We assessed whether stripping and cleaving the laser fiber tip with specialized tools, namely laser fiber strippers, or ceramic or metal scissors, would influence lithotripsy performance.
MATERIALS AND METHODS:
Laser fiber tips were stripped with a specialized laser fiber stripper or remained coated. The tips were then cleaved with metal or ceramic scissors. Laser lithotripsy experiments were performed with the 4 fiber tip combinations using an automated laser fragmentation testing system with artificial stones made of plaster of Paris or BegoStone Plus (Bego, Lincoln, Rhode Island). High frequency-low pulse energy (20 Hz and 0.5 J) and low frequency-high pulse energy (5 Hz and 2.0 J) settings were used for 30 seconds. Fissure width, depth and volume, and laser fiber tip photos were analyzed.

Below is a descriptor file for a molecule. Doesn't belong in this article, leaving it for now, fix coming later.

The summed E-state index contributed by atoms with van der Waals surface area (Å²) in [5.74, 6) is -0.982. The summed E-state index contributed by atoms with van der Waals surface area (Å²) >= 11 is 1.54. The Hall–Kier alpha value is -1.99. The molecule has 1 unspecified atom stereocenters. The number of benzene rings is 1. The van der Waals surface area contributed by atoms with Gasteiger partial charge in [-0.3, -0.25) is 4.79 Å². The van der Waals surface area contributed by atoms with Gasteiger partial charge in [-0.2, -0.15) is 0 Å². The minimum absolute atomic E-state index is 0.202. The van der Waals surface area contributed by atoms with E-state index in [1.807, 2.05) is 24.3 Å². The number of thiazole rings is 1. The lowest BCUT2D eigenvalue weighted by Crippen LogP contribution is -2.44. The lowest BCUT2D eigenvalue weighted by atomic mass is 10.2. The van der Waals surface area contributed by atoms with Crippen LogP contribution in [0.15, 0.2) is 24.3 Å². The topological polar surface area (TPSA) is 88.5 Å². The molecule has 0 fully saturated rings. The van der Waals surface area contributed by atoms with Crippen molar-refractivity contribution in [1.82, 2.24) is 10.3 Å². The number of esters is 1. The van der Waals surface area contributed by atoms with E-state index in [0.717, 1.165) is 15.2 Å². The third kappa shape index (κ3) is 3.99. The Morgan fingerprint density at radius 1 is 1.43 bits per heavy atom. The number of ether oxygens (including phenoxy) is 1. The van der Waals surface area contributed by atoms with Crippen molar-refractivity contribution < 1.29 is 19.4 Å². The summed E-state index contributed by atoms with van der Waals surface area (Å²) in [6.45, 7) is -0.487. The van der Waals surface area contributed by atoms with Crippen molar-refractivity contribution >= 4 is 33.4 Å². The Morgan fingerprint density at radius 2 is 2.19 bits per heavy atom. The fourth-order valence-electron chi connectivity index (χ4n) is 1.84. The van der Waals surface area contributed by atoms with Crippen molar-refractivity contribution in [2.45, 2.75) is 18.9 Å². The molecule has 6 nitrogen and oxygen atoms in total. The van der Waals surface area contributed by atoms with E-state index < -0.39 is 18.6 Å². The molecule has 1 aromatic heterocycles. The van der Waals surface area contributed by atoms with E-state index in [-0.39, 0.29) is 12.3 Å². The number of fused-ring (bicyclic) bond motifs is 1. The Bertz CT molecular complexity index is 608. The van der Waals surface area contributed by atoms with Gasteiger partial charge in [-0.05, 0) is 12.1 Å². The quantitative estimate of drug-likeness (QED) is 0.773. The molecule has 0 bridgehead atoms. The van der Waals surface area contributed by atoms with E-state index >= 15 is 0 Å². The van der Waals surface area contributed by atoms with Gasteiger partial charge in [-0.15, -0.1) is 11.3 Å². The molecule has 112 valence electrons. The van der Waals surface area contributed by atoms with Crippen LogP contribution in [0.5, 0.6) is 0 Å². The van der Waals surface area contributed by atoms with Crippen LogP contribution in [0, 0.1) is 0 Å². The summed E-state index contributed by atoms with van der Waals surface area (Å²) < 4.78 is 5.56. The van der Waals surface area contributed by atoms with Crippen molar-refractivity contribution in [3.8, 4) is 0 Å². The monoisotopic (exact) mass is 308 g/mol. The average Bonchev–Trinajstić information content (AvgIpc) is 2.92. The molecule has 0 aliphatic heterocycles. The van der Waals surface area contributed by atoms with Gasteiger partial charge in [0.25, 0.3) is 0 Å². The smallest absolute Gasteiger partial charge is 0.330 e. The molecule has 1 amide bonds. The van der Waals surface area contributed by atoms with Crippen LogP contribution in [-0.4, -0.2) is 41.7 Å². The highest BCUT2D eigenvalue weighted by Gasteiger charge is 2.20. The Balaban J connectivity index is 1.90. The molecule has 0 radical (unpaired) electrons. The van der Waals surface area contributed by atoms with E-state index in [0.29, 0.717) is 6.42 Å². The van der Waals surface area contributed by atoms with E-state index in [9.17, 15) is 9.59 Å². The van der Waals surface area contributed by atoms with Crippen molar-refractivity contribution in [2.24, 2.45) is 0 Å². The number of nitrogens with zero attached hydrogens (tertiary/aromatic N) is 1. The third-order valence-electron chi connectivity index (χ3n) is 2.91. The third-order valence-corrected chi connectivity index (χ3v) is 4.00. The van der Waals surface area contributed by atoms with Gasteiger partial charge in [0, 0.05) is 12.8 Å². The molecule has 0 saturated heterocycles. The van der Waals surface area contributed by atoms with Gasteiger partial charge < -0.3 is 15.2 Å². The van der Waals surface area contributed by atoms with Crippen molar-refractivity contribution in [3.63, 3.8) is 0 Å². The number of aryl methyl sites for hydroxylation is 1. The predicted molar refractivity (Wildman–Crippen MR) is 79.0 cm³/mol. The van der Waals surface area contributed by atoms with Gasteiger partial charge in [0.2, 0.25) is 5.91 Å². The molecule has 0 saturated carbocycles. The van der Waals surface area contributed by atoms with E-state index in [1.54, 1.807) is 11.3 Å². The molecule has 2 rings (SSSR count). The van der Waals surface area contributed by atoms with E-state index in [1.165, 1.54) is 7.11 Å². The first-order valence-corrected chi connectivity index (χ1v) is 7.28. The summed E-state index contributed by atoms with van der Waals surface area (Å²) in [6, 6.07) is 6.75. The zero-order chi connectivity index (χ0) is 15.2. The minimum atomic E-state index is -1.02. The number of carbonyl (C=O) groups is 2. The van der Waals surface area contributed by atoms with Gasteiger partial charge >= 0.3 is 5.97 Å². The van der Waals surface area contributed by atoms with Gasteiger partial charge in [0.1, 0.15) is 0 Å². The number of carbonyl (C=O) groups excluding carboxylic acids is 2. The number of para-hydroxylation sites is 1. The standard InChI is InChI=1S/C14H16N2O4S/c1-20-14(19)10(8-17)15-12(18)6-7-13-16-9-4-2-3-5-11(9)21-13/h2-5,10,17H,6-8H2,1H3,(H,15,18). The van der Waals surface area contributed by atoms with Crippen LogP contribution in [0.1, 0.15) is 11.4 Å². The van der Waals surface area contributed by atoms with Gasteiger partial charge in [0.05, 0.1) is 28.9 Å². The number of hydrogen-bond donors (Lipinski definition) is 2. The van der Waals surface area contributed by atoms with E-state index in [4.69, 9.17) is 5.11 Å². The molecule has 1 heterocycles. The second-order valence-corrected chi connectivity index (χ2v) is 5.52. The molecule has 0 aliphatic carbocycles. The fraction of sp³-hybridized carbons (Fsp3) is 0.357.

Coated laser fiber tips always achieved significantly higher ablation volumes (sometimes greater than 50%) than stripped laserfiber tips (p <0.00001) regardless of cleaving scissor type, stone material or lithotripter setting. Coated fiber tips cleaved with metal scissors ablated as well as those cleaved with ceramic scissors (p = 0.16). However, stripped fibers were much less ablative when they were cut with metal scissors compared to ceramic scissors (p <0.00001). Harder stone material decreased ablation volume (p <0.00001). Low frequency-high pulse energy settings were an average of 3 times more ablative than high frequency-low pulse energy settings (p <0.00001). Stripping the fibers, a harder stone material and low frequency-high pulse energy settings were associated with increased fiber tip degradation.
Coated laser fibers provided better lithotripsy performance and metal scissors were as good as ceramic scissors to cleave coated fibers. This knowledge may improve and simplify the way that laser lithotripsy procedures are done worldwide.
Copyright © 2015 American Urological Association Education and Research, Inc. Published by Elsevier Inc. All rights reserved.
equipment reuse; instrumentation; lasers; lithotripsy; solid-state; urinary calculi
- PMID: 25102206